3d-scanners

In recent travel news, TSA--the Transportation Security Administration--is currently testing a brand new security screening technology for carry-on bags. This new technology features a 3D scanner that will have the ability to virtually unpack carry-on bags. That’s right, this brand new 3D scanner will provide airport TSA security agents with highly detailed images of the contents of a traveler’s carry-on bag without having to open it up if they see something slightly suspicious. Not only will this new technology significantly improve the security efforts at airports, but it will also help to speed up those troublesome security lines.

The Need to Speed Up Airport Security Check In

With the Winter holiday season nearing its end, TSA officials wanted to create a way that would effectively help monitor the chaos of travelers while speeding up neverending security lines and enforcing top-of-the-line security efforts. To handle the crowds during the busy holiday season, TSA has approximately 46,000 screening officers and 230 dog teams working various checkpoints in airports across the United States. Additionally, TSA officials predict that between 100,000 to 400,000 travelers will be passing through various US airport checkpoints even after the holidays.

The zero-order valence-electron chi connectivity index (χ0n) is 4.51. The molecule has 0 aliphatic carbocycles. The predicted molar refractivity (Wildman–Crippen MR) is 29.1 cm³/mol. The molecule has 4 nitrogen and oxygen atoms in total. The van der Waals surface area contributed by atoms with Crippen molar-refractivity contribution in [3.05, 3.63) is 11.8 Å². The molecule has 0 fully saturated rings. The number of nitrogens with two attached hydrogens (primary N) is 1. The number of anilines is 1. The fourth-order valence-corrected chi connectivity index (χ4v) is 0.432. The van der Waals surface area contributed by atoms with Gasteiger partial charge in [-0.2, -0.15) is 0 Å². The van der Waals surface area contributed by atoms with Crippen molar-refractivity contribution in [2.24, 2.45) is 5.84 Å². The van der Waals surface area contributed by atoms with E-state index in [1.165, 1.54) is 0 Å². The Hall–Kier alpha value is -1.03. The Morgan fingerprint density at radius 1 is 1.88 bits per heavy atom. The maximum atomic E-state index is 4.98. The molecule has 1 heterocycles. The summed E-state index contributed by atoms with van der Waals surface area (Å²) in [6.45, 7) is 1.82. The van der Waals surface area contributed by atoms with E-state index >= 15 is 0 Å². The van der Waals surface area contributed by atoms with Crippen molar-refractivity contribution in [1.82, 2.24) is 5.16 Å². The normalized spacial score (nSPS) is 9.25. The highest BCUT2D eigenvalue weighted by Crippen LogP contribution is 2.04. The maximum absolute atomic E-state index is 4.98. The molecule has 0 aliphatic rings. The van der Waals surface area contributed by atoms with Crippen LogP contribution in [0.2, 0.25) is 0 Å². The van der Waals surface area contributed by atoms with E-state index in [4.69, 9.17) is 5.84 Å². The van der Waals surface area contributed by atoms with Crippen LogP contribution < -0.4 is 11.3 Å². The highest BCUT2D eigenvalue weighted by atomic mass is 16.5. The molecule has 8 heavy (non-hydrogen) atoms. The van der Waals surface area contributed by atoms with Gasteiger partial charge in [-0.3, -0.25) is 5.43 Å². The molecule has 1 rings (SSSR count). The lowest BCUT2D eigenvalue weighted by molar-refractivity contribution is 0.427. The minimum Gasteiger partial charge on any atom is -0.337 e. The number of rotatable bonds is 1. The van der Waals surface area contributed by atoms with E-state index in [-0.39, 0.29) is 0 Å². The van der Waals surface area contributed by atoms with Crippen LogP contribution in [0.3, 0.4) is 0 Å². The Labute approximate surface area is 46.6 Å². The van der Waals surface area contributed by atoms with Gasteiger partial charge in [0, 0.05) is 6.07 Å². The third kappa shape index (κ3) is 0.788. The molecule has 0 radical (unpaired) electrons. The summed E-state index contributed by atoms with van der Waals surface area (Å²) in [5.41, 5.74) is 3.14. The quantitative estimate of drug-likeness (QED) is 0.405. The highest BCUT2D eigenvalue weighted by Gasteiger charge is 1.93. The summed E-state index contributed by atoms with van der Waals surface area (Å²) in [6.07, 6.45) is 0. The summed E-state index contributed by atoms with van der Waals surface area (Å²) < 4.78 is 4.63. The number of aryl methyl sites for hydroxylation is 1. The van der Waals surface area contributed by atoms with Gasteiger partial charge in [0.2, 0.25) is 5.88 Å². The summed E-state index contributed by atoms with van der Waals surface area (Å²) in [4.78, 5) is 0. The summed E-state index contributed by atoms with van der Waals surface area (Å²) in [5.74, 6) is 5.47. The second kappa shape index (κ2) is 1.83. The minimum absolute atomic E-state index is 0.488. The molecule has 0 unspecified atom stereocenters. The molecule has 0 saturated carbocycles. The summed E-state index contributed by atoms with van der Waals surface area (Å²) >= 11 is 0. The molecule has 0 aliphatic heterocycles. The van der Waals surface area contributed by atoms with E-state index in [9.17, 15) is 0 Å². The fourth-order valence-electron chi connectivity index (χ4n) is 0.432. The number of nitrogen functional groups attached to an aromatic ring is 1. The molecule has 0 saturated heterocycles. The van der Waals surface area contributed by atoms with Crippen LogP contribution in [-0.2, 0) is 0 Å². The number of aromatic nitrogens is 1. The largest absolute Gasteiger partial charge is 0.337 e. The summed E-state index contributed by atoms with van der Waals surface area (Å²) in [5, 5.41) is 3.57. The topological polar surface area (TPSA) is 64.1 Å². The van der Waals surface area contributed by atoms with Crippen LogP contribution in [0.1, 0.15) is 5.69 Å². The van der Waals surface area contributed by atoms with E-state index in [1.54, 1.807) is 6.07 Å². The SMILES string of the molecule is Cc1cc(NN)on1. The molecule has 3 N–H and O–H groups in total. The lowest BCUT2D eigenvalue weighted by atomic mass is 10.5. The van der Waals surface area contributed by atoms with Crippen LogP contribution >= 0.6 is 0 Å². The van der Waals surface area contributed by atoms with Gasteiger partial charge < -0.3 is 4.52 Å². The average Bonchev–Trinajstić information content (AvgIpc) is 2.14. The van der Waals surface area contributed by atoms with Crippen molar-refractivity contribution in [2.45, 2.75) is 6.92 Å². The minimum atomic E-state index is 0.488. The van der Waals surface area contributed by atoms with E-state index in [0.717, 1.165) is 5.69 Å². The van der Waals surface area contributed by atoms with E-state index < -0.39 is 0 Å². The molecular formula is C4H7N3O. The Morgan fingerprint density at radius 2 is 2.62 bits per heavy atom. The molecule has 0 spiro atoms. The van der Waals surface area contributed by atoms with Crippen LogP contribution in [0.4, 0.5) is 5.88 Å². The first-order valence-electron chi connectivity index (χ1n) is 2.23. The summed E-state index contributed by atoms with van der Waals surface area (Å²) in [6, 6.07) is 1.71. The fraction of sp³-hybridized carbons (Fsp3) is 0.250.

Unfortunately, the need for these new 3D scanners was a result of a poorly executed audit that occurred at a few US TSA checkpoints in 2017. Many TSA security officials failed to recognize and detect the presence of smuggled weapons and fake explosives in carry-on bags. In light of this situation, Congress instructed the Transportation Security Administration to create a new form of security technology that will prove to be an effective means for detecting the carry-on bags of passengers of any concealed weapons or explosives. With that, TSA successfully made a newer, more powerful 3D scanner to replace their older models with. These 3D scanners are much smaller and will be able to be placed in TSA security zones. The new 3D scanner technology can be best described as an updated and smaller version of a CT or CAT scanners that are commonly used in hospitals (source). This means they have the full capability to capture every layer of a carry-on bag, allowing TSA officials to manipulate the images and dig deep for any signs of concealed weapons and explosives. Currently, the 3D scanners are in the testing phase at Boston Logan Airport and Phoenix Sky Harbor. Sometime this year, TSA officials will bring this technology over to the JFK Airport and Chicago O’Hare.

New Technologies For Safer Travel

Since plastic and liquid explosive have been one of the hardest elements to monitor and detect, the new 3D scanner technology will have a few features that will assist in this type of detection. For example, if the 3D scanner picks up the presence of a foreign plastic or liquid that poses as a threat, it will trigger a ‘Red Alert’. This ‘Red Alert’ will highlight the area with the item in question. The screen will start to flash, so it will be highly difficult for TSA agents to miss. This fancy 3D scanner currently costs $300,000 and will provide airports with top-notch security efforts to better protect themselves and the travelers.